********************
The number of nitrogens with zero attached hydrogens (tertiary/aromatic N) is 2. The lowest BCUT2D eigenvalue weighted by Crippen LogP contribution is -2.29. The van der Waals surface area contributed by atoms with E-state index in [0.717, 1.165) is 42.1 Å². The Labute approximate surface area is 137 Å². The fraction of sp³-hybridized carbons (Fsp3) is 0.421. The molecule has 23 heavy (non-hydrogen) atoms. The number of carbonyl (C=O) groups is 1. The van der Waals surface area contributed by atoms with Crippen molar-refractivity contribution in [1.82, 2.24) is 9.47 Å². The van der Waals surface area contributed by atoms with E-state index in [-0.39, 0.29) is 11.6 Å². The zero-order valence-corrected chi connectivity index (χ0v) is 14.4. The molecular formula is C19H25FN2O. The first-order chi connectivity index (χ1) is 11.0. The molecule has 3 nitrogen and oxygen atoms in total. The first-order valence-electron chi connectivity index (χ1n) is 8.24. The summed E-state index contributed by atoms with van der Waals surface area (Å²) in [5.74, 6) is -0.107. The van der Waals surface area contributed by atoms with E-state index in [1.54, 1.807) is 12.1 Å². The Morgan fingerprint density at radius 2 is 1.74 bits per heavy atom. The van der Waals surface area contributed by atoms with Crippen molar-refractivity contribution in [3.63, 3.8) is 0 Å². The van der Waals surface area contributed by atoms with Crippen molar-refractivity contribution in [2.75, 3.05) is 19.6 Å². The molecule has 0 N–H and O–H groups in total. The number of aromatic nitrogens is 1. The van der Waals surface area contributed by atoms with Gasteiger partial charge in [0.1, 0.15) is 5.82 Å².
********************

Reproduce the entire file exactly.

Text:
The number of nitrogens with zero attached hydrogens (tertiary/aromatic N) is 2. The lowest BCUT2D eigenvalue weighted by Crippen LogP contribution is -2.29. The van der Waals surface area contributed by atoms with E-state index in [0.717, 1.165) is 42.1 Å². The Labute approximate surface area is 137 Å². The fraction of sp³-hybridized carbons (Fsp3) is 0.421. The molecule has 23 heavy (non-hydrogen) atoms. The number of carbonyl (C=O) groups is 1. The van der Waals surface area contributed by atoms with Crippen molar-refractivity contribution in [1.82, 2.24) is 9.47 Å². The van der Waals surface area contributed by atoms with E-state index in [-0.39, 0.29) is 11.6 Å². The zero-order valence-corrected chi connectivity index (χ0v) is 14.4. The molecular formula is C19H25FN2O. The first-order chi connectivity index (χ1) is 11.0. The molecule has 3 nitrogen and oxygen atoms in total. The first-order valence-electron chi connectivity index (χ1n) is 8.24. The summed E-state index contributed by atoms with van der Waals surface area (Å²) in [5.74, 6) is -0.107. The van der Waals surface area contributed by atoms with E-state index in [1.54, 1.807) is 12.1 Å². The Morgan fingerprint density at radius 2 is 1.74 bits per heavy atom. The van der Waals surface area contributed by atoms with Crippen molar-refractivity contribution in [3.63, 3.8) is 0 Å². The van der Waals surface area contributed by atoms with Crippen molar-refractivity contribution in [2.75, 3.05) is 19.6 Å². The molecule has 0 N–H and O–H groups in total. The number of aromatic nitrogens is 1. The van der Waals surface area contributed by atoms with Gasteiger partial charge in [0.1, 0.15) is 5.82 Å².